Kite grabs a stem cell bi­ol­o­gy ‘break­through’ in race for off-the-shelf T cell ther­a­pies

Look­ing for an edge in the race to de­vel­op block­buster off-the-shelf cell ther­a­pies to fight can­cer, Kite Ther­a­peu­tics has grabbed a li­cense for new T cell tech from UCLA that the biotech be­lieves can play a break­through role in the field of al­lo­gene­ic drugs.

Kite’s rep in R&D has been based on the first gen­er­a­tion of CAR-T drugs that ex­tracts cells from pa­tients and then cus­tomizes them with chimeric anti­gen re­cep­tors. Once in­fused back in­to pa­tients, they’re de­signed to track down and elim­i­nate can­cer cells. And Kite has one of the most ad­vanced pro­grams now in a piv­otal study.

But be­hind the first-gen drugs, Cel­lec­tis and oth­ers have been work­ing on al­lo­gene­ic ther­a­pies, adapt­ing a stock­pile of cells to do the same work with­out the ex­pen­sive per­son­al­iza­tion process.

The hunt for that new, more ef­fi­cient cell ther­a­py led Kite to the lab of Gay M. Crooks at  UCLA. Ac­cord­ing to Kite, the plat­form us­es stem cell bi­ol­o­gy to cu­rate an ide­al se­lec­tion of T cells which can then be ge­net­i­cal­ly en­gi­neered to make ef­fec­tive can­cer ther­a­pies.

The first CAR-Ts from Juno, Kite and No­var­tis are all en­ter­ing the last leg of clin­i­cal de­vel­op­ment. But as re­cent deaths in Juno’s JCAR015 study demon­strat­ed, there are still se­ri­ous safe­ty is­sues to con­sid­er as well as lim­i­ta­tions in terms of the type of can­cers that can be treat­ed and the ex­tent of the pa­tients who will ben­e­fit.

“This ATO sys­tem rep­re­sents a sig­nif­i­cant break­through in stem cell bi­ol­o­gy that will dri­ve our long-term strat­e­gy to de­vel­op best-in-class al­lo­gene­ic T-cell ther­a­pies,” said David Chang, M.D., Ph.D., Kite’s R&D chief. “This plat­form pro­vides a re­new­able source of T-cells and can be fur­ther ex­ploit­ed with gene en­gi­neer­ing, in­clud­ing chimeric anti­gen re­cep­tors, T-cell re­cep­tors and oth­er gene mod­i­fi­ca­tions of in­ter­est, to gen­er­ate po­tent T-cell prod­ucts that have the po­ten­tial to be re­sis­tant to re­jec­tion and to bear no risk of graft-ver­sus-host dis­ease.”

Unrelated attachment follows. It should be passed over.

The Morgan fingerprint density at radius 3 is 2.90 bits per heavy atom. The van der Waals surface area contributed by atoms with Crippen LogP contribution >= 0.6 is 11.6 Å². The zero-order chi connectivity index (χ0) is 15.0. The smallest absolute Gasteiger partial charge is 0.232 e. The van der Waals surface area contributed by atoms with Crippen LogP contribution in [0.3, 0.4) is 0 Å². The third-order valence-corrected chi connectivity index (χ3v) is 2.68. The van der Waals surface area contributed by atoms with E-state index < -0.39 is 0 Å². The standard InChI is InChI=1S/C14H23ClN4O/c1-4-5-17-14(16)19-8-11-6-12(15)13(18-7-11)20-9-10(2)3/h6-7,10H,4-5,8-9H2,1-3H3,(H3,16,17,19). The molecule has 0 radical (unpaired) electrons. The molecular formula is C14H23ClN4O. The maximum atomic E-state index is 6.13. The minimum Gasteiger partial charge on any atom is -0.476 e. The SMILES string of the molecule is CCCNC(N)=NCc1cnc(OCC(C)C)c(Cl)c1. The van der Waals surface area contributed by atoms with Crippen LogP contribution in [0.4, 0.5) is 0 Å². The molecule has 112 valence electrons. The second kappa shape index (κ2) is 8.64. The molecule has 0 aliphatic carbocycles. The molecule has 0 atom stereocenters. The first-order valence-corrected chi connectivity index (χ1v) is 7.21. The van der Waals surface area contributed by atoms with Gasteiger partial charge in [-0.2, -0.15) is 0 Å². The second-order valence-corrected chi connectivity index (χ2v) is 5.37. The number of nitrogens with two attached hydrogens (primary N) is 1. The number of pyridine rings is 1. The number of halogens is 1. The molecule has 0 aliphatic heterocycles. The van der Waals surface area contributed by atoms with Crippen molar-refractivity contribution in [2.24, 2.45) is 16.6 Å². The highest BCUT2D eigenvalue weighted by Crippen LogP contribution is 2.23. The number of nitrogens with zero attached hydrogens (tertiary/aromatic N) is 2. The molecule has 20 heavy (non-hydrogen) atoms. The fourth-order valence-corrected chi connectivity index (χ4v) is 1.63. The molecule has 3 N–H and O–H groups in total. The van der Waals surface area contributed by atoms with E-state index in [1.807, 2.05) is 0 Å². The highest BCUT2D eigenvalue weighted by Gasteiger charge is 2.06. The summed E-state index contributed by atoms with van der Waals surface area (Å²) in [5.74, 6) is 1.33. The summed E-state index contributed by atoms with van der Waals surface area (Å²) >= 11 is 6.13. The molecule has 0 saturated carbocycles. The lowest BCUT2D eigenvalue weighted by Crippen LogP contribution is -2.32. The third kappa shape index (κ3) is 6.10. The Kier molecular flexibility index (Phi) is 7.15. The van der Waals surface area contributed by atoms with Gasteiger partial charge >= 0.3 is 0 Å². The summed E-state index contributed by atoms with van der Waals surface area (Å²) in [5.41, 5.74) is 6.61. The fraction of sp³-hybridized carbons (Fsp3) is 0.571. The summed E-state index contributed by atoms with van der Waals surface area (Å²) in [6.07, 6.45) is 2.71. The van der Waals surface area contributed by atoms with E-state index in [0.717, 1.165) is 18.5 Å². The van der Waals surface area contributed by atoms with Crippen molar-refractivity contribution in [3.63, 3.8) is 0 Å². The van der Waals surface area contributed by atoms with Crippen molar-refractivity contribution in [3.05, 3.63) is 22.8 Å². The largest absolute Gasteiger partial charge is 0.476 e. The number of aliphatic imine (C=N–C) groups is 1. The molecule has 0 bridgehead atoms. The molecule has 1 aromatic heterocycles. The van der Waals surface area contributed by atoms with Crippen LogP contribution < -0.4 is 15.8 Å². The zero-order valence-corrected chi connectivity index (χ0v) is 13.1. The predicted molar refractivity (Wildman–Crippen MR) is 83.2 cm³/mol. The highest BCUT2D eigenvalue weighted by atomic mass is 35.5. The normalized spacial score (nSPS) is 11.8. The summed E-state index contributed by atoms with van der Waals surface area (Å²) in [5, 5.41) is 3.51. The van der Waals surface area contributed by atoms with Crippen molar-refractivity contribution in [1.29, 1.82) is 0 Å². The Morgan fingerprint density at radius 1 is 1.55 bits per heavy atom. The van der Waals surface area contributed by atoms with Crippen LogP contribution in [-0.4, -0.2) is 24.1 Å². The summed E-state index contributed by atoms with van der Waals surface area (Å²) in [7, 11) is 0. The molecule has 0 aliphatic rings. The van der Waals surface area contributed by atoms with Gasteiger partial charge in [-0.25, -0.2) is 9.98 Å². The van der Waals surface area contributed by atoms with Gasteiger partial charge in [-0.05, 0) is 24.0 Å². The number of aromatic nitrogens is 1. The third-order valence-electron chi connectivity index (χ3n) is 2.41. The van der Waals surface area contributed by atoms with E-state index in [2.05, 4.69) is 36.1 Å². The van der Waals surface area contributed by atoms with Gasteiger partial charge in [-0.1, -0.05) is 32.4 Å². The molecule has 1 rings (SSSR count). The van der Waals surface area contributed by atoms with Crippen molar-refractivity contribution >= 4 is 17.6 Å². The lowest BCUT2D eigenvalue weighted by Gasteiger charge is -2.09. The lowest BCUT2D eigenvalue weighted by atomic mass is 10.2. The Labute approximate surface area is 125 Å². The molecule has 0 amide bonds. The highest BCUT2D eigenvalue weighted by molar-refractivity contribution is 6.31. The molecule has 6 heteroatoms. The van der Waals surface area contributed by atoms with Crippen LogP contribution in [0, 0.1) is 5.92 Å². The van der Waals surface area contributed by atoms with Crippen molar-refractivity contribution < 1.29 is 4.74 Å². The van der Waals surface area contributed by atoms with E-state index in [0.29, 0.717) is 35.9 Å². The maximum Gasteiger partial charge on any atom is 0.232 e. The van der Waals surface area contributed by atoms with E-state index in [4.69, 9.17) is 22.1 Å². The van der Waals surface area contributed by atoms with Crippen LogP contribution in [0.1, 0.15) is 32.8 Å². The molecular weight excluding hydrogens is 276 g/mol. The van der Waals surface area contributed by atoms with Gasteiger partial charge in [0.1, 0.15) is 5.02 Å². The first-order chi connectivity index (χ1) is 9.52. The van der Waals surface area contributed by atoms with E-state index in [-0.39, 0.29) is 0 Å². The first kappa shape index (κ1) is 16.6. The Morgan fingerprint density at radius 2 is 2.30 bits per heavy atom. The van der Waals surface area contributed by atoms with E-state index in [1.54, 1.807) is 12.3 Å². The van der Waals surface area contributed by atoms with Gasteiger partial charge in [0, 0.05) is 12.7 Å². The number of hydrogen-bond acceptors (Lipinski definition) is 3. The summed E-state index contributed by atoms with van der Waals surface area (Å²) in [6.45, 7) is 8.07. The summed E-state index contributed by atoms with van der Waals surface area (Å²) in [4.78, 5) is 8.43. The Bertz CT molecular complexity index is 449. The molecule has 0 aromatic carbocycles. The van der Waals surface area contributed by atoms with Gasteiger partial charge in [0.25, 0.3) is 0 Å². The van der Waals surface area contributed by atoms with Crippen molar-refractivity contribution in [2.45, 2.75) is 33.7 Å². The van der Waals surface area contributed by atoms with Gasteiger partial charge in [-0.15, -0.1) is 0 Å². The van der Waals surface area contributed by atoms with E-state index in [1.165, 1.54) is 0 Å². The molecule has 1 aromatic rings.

There’s no word on terms, but all the lead­ers in this field have been will­ing to pay top dol­lar for new tech.

BiTE® Plat­form and the Evo­lu­tion To­ward Off-The-Shelf Im­muno-On­col­o­gy Ap­proach­es

Despite rapid advances in the field of immuno-oncology that have transformed the cancer treatment landscape, many cancer patients are still left behind.1,2 Not every person has access to innovative therapies designed specifically to treat his or her disease. Many currently available immuno-oncology-based approaches and chemotherapies have brought long-term benefits to some patients — but many patients still need other therapeutic options.3

Gilead re­leas­es an­oth­er round of murky remde­sivir re­sults

A month after the NIH declared the first trial on remdesivir in Covid-19 a success, Gilead is out with new results on their antiviral. But although the study met one of its primary endpoints, the data are likely to only add to a growing debate over how effective the drug actually is.

In a Phase III trial, patients given a 5-day dose of remdesivir were 65% more likely to show “clinical improvement” compared to an arm given standard-of-care. The trial, though, gave little indication for whether the drug had an impact on key endpoints such as survival or time-to-recovery. And in a surprising twist, a 10-day dosing arm of remdesivir didn’t lead to a statistically significant improvement over standard of care.

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Pfiz­er’s Doug Gior­dano has $500M — and some ad­vice — to of­fer a cer­tain breed of 'break­through' biotech

So let’s say you’re running a cutting-edge, clinical-stage biotech, probably public, but not necessarily so, which could see some big advantages teaming up with some marquee researchers, picking up say $50 million to $75 million dollars in a non-threatening minority equity investment that could take you to the next level.

Doug Giordano might have some thoughts on how that could work out.

The SVP of business development at the pharma giant has helped forge a new fund called the Pfizer Breakthrough Growth Initiative. And he has $500 million of Pfizer’s money to put behind 7 to 10 — or so — biotech stocks that fit that general description.

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Ken Frazier, AP Images

Why Mer­ck wait­ed, and what they now bring to the Covid-19 fight